That's just one processor though is it not - it cannot be concurrent.
On Tue, 08 Dec 2015 08:26:05 -0800, gyansorova wrote:

> On Tuesday, December 8, 2015 at 8:54:04 PM UTC+13, rickman wrote: >> On 12/8/2015 12:53 AM, gyansorova@gmail.com wrote: >> > I was wondering how many of you when sampling signals use two >> > concurrent loops. First loop to do the sampling and the second for >> > the DSP. You send the data between the two with a FIFO. I assume this >> > is way faster than a straight through single loop. Of course FPGAs >> > are ok for this but unaware if anybody does this on say two >> > processors. >> >> I guess I'm not clear on what you mean by one or two loops. Do you >> mean processes? >> >> -- >> >> Rick > > Two parallel while loops which run independantly of each other (not on > the same processor)
Again, it depends. If you have that much of a need for speed, and you're not trying to do the job with some off the shelf multi-processor board (or multi-core processor), then the answer will probably factor into fast simple stuff and slower more complicated stuff. In that case, the fast simple stuff should go into a small FPGA, and the slower more complicated stuff (unless it's still too fast) should go in a processor. I _have_ done this sort of thing, before processor companies started moving this sort of functionality inside their microcontrollers and DSP chips. -- www.wescottdesign.com
On 12/8/2015 11:26 AM, gyansorova@gmail.com wrote:
> On Tuesday, December 8, 2015 at 8:54:04 PM UTC+13, rickman wrote: >> On 12/8/2015 12:53 AM, gyansorova@gmail.com wrote: >>> I was wondering how many of you when sampling signals use two >>> concurrent loops. First loop to do the sampling and the second >>> for the DSP. You send the data between the two with a FIFO. I >>> assume this is way faster than a straight through single loop. Of >>> course FPGAs are ok for this but unaware if anybody does this on >>> say two processors. >> >> I guess I'm not clear on what you mean by one or two loops. Do you >> mean processes? >> >> -- >> >> Rick > > Two parallel while loops which run independantly of each other (not > on the same processor)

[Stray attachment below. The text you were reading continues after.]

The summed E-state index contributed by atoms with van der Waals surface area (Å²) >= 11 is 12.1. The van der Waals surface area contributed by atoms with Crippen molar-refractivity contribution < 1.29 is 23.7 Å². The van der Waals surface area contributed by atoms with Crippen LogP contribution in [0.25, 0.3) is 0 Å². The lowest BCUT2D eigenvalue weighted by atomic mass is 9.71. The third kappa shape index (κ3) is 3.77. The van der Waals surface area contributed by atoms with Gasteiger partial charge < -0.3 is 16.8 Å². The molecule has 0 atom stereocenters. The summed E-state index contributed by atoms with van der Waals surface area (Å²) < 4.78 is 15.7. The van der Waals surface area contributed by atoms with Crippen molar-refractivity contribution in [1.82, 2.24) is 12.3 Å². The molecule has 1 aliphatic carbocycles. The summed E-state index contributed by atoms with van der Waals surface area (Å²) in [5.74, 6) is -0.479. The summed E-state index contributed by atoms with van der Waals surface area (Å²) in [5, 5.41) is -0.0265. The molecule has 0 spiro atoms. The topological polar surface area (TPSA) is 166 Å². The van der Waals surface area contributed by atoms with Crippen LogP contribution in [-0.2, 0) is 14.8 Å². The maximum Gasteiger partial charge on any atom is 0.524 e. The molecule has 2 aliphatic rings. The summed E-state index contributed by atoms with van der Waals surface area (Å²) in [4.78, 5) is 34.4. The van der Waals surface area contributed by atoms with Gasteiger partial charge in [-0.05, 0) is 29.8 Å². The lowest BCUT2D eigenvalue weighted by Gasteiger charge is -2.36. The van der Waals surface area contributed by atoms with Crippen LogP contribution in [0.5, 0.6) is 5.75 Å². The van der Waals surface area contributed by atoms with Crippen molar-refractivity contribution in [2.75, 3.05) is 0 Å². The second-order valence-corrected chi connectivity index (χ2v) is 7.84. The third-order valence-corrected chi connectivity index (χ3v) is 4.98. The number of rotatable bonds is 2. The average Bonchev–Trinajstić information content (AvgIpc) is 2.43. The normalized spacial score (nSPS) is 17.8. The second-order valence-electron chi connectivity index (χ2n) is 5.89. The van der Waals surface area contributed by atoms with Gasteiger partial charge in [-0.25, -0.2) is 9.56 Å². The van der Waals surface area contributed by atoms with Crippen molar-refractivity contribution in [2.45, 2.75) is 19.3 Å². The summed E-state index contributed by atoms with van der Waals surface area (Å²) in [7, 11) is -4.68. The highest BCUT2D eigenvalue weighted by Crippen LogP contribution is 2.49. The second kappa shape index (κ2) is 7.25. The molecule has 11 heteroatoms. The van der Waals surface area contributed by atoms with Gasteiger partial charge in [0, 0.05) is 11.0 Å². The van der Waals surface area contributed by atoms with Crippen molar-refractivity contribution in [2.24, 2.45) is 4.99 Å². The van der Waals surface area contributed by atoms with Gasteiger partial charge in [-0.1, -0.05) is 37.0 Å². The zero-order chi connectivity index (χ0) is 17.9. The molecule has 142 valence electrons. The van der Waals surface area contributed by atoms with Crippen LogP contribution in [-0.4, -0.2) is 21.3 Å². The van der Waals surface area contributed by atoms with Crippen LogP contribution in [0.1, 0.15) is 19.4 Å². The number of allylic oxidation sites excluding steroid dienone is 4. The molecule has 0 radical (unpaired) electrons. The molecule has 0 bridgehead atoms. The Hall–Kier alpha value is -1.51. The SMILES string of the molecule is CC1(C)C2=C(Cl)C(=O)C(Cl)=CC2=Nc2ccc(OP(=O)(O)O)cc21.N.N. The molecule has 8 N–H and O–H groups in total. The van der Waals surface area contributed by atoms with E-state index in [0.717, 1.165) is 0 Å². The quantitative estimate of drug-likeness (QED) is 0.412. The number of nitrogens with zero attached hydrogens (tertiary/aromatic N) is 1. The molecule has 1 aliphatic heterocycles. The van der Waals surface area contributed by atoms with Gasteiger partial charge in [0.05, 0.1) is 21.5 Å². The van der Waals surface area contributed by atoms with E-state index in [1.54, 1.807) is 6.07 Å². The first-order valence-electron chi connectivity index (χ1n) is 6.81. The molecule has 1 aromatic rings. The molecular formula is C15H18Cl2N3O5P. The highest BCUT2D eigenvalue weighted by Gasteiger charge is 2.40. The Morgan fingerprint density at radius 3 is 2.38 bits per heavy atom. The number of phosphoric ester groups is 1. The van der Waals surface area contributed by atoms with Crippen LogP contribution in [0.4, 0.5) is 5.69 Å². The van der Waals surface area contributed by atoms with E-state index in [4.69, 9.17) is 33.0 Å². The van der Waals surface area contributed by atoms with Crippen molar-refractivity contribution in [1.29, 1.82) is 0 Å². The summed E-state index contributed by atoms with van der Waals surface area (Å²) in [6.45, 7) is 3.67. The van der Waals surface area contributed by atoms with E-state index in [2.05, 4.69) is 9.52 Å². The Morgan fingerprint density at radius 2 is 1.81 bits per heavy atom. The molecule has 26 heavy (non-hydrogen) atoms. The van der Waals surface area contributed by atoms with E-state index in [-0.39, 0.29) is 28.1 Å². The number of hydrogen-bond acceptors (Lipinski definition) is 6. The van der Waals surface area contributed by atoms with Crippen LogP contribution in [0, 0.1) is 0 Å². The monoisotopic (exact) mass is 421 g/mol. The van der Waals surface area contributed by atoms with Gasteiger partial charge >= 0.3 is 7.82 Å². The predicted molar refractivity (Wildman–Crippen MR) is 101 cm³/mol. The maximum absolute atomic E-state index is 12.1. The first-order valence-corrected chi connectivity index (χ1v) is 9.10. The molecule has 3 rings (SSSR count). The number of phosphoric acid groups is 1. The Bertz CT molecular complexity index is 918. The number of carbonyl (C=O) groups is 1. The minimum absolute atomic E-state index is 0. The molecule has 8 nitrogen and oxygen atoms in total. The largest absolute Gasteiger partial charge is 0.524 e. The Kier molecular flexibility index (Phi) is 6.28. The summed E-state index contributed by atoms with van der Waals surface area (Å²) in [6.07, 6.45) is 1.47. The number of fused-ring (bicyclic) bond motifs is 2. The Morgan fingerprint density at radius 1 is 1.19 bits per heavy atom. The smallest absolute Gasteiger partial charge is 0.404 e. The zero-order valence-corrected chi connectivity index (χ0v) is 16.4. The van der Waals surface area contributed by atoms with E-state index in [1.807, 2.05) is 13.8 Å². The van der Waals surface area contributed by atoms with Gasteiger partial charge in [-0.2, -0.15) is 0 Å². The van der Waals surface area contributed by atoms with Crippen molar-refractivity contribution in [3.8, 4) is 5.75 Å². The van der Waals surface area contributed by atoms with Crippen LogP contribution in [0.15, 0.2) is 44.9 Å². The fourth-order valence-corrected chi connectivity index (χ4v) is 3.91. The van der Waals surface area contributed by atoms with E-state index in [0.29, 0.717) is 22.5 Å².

Yes, I missed the part at the very end where you mention two processors. I'm not sure exactly what your question is. I have never used two processors to do a job like this. The critical issue is seldom processor performance, so both tasks being in the same loop is not a problem from a speed perspective. It is a problem if there is a difference in timing of the two (DSP is done every 10 samples), but even then a simple gate will handle that issue. Usually the critical issue is the jitter in timing of obtaining the ADC sample. But as Tim has said, this is often handled with hardware sample timing or even DMA. There are multicore processors plenty. I am sure someone, somewhere has needed to do the sampling with one processor and used the other for the non-critical timing stuff like the DSP. I just think this is not commonly needed as it is not so hard to do with one processor unless there is a *lot* of other stuff going on. -- Rick